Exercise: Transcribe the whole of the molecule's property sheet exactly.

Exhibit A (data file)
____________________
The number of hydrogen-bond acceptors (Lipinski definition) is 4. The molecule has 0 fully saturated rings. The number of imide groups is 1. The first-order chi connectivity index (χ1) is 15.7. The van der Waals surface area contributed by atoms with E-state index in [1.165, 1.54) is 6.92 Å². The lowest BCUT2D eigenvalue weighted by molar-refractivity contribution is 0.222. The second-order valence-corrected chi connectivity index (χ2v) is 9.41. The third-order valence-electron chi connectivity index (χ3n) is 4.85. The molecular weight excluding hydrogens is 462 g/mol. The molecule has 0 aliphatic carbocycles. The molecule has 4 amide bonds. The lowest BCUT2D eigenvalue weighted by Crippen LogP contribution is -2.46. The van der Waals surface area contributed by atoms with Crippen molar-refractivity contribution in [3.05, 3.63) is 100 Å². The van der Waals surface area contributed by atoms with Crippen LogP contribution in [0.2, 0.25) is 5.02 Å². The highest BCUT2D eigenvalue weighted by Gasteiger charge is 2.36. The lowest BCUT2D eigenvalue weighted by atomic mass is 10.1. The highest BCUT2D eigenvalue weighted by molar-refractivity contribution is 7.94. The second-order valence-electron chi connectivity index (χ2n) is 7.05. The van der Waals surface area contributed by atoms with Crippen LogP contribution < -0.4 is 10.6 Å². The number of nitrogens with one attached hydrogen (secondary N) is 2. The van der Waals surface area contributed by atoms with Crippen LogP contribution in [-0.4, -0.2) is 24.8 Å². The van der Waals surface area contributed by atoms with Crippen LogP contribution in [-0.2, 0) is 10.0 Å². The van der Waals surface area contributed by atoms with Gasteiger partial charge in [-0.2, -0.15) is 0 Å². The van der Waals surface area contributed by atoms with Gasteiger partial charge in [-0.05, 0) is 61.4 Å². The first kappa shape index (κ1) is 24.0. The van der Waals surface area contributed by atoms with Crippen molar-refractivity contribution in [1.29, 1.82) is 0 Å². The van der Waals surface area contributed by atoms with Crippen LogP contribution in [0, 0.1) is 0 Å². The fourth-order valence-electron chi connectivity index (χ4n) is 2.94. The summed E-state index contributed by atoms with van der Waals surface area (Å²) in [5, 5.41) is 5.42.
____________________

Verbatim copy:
The number of hydrogen-bond acceptors (Lipinski definition) is 4. The molecule has 0 fully saturated rings. The number of imide groups is 1. The first-order chi connectivity index (χ1) is 15.7. The van der Waals surface area contributed by atoms with E-state index in [1.165, 1.54) is 6.92 Å². The lowest BCUT2D eigenvalue weighted by molar-refractivity contribution is 0.222. The second-order valence-corrected chi connectivity index (χ2v) is 9.41. The third-order valence-electron chi connectivity index (χ3n) is 4.85. The molecular weight excluding hydrogens is 462 g/mol. The molecule has 0 aliphatic carbocycles. The molecule has 4 amide bonds. The lowest BCUT2D eigenvalue weighted by Crippen LogP contribution is -2.46. The van der Waals surface area contributed by atoms with Crippen molar-refractivity contribution in [3.05, 3.63) is 100 Å². The van der Waals surface area contributed by atoms with Crippen LogP contribution in [0.2, 0.25) is 5.02 Å². The highest BCUT2D eigenvalue weighted by Gasteiger charge is 2.36. The lowest BCUT2D eigenvalue weighted by atomic mass is 10.1. The highest BCUT2D eigenvalue weighted by molar-refractivity contribution is 7.94. The second-order valence-electron chi connectivity index (χ2n) is 7.05. The van der Waals surface area contributed by atoms with Crippen LogP contribution < -0.4 is 10.6 Å². The number of nitrogens with one attached hydrogen (secondary N) is 2. The van der Waals surface area contributed by atoms with Crippen LogP contribution in [-0.4, -0.2) is 24.8 Å². The van der Waals surface area contributed by atoms with Crippen LogP contribution in [-0.2, 0) is 10.0 Å². The van der Waals surface area contributed by atoms with Gasteiger partial charge in [-0.2, -0.15) is 0 Å². The van der Waals surface area contributed by atoms with Gasteiger partial charge in [-0.05, 0) is 61.4 Å². The first kappa shape index (κ1) is 24.0. The van der Waals surface area contributed by atoms with Crippen molar-refractivity contribution in [1.29, 1.82) is 0 Å². The van der Waals surface area contributed by atoms with Crippen LogP contribution in [0, 0.1) is 0 Å². The fourth-order valence-electron chi connectivity index (χ4n) is 2.94. The summed E-state index contributed by atoms with van der Waals surface area (Å²) in [5, 5.41) is 5.42.